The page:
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HOW TO: Make a Finnish style log camp stove (9 Pic)

HOW TO: Make a Finnish style log camp stove (9 Pic)

http://www.dailydawdle.com/2012/01/how-to-make-finnish-style-log-camp.html

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Heading Out on Your Own — Day 21: Know Your Way Around a Kitchen If there remains a lingering sense among older generations of men that cooking is “women’s work,” I would think it is probably fading greatly among the younger set. True, for much of human history men did the hunting/farming and women did the cooking, and this arrangement continued to work well into the 20th century. Young men made a quick transition from living with their flapjack-flipping mother, to settling down with a meatloaf-making wife.

Practical Survivor Urban survival is a tricky subject to discuss. There are advantages to urban survival. Anywhere you look there are items in trash cans and dumpsters that can be used to improve a survival situation. Cardboard boxes can be used for shelter, newspapers can be used for insulation and to the practical survivor another persons trash can be a treasure. In this case we will use a coffee can to build a stove. Whether you call it a hobo stove, can stove, or just a survival stove, this is a cheap effective way to both cook and stay warm. When Technology Fails by Matthew Stein Every time a disaster strikes, you see pictures of people walking down the road. Usually they are thirsty and hungry. Often they are cold, wet, injured, and sick.

How Lock Picking Works" Most people carry five to 10 keys with them whenever they go out. On your key ring you might have several keys for the house, one or two more for the car and a few for the office or a friend's house. Your key ring is a clear demonstration of just how ubiquitous lock technology is: You probably interact with locks dozens of times every week. The main reason we use locks everywhere is that they provide us with a sense of security. But in movies and on television, spies, detectives and burglars can open a lock very easily, sometimes using only a couple of paper clips.

Home Made - Lightweight Backpack Stove - Perma Pak Food Storage Home Made - Lightweight Backpack Stove Invented by: Unknown. Construction directions by: LaMar Kirby - Utah Lake District, Orem Ut. You can make this simple back packing stove with little cost ($0.25 US). This makes a great scout troop activity. Hotmail Hack Some people are intelligent - others are not. Here at [cwols] HQ, we wanted to know exactly what percentage of people are stupid. After much deliberation, we decided to experiment using the Internet as our test-bed. The Halcon Stove - survivalbiz.com Step 7. Take the bottom piece of the can and start to ruffle the perimeter of the can with your thumb. (Figure 10.) You don’t want creases, just ruffles. These ruffles are to allow the top portion of the can to fit over the bottom portion easily. Step 8.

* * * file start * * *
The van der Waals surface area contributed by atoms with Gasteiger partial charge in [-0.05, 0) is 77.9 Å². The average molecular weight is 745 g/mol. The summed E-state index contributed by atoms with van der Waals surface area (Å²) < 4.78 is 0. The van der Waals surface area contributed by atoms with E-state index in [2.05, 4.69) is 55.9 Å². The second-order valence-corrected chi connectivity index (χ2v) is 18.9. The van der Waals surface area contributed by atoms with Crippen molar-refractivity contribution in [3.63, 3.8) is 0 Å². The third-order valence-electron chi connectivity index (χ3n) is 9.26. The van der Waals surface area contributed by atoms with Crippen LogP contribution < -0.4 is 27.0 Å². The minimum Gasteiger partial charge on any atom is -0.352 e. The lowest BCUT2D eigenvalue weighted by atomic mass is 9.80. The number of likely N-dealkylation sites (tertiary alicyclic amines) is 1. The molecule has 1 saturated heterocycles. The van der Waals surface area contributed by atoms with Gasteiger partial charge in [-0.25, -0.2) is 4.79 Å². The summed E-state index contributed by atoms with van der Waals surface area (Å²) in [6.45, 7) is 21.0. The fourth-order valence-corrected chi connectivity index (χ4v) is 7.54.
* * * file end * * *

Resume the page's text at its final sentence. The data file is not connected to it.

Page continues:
untitled Tuesday, Sep 22, 2009 James, Going through some old gear last month, I found my food supply lists and notes from 1976-79. I thought the old list might be of interest and the lessons I learned during the first three years in the remote Alaska bush may be helpful to a few of your readers. I do not recommend Alaska for a TEOTWAWKI retreat but the lessons I learned the hard way may be helpful to any one in a cold climate. The Sietch Blog » Watercone – An Ingenious Way To Turn Salt Water Into Fresh Water The Watercone is an ingenious device that can take salty water and turn it into fresh water using only the power of the sun. The nice thing about this device is it is bone simple, uses the sun instead of fossil fuel, and is cheap to make and easy to use. The Watercone is surprisingly a cone, that you place over a pan of salty water (or over a marsh, or any damp ground) leave it out in the sun, water evaporates, the condensation trickles down the side of the cone, at the end of the day you flip it over, remove the cap at the top and drink the water. This device has the potential to really do a lot of good for a lot of people. So many people live in areas where the ground water has been polluted by salt incursion due to over pumping, or in areas that simply don’t have large fresh water sources (south pacific islands, sub-Saharan Africa, south-east Asia).

Making an Upside Down Fire The upside down fire technique rocks. It’s a cleaner burn with far less smoke and better combustion, gives off more heat, needs less tending and uses the embodied energy in wood more efficiently than the tipi-esque fire method. As an added bonus, the first time you make a fire like this in front of a ring of uninitiated folks, you exist in a ring of utter skepticism. Smart tips to make life easier - StumbleUpon Posted on February 24, 2012 in Humor If you’re new here, you may want to subscribe to our RSS feed or follow us on Facebook or Twitter . Thanks for visiting! Rate this Post (16 votes, average: 5.00 out of 5) Survival Smokers The following information comes from the US Army Survival Manual If the situation and time allow, you should preserve the extra meat for later use. If the air is cold enough, you can freeze the meat. In warmer climates, however, you will need to use a drying or smoking process to preserve it. One night of heavy smoking will make meat edible for about 1 week.

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